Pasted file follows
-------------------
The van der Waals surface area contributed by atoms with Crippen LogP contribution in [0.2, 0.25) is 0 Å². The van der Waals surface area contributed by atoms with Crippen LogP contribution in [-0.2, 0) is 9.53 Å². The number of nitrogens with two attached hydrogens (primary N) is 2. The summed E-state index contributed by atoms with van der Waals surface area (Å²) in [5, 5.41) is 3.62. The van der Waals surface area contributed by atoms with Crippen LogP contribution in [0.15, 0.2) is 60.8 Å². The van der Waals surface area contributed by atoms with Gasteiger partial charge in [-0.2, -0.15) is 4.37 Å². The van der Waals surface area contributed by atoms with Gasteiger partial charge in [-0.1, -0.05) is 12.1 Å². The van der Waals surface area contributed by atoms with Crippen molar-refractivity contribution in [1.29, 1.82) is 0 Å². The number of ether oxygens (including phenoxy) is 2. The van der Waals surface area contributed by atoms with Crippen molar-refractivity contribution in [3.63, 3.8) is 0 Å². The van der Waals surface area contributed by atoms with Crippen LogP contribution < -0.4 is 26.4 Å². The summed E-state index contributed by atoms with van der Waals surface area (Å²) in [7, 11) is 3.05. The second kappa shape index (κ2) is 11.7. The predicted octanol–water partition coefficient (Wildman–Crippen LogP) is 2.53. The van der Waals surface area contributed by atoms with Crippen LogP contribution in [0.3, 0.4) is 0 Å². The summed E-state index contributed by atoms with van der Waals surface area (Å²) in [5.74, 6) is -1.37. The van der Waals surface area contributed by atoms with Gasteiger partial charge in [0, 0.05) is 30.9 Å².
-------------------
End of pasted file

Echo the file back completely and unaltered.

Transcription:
The van der Waals surface area contributed by atoms with Crippen LogP contribution in [0.2, 0.25) is 0 Å². The van der Waals surface area contributed by atoms with Crippen LogP contribution in [-0.2, 0) is 9.53 Å². The number of nitrogens with two attached hydrogens (primary N) is 2. The summed E-state index contributed by atoms with van der Waals surface area (Å²) in [5, 5.41) is 3.62. The van der Waals surface area contributed by atoms with Crippen LogP contribution in [0.15, 0.2) is 60.8 Å². The van der Waals surface area contributed by atoms with Gasteiger partial charge in [-0.2, -0.15) is 4.37 Å². The van der Waals surface area contributed by atoms with Gasteiger partial charge in [-0.1, -0.05) is 12.1 Å². The van der Waals surface area contributed by atoms with Crippen molar-refractivity contribution in [1.29, 1.82) is 0 Å². The number of ether oxygens (including phenoxy) is 2. The van der Waals surface area contributed by atoms with Crippen molar-refractivity contribution in [3.63, 3.8) is 0 Å². The van der Waals surface area contributed by atoms with Crippen LogP contribution < -0.4 is 26.4 Å². The summed E-state index contributed by atoms with van der Waals surface area (Å²) in [7, 11) is 3.05. The second kappa shape index (κ2) is 11.7. The predicted octanol–water partition coefficient (Wildman–Crippen LogP) is 2.53. The van der Waals surface area contributed by atoms with Crippen LogP contribution in [0.3, 0.4) is 0 Å². The summed E-state index contributed by atoms with van der Waals surface area (Å²) in [5.74, 6) is -1.37. The van der Waals surface area contributed by atoms with Gasteiger partial charge in [0, 0.05) is 30.9 Å².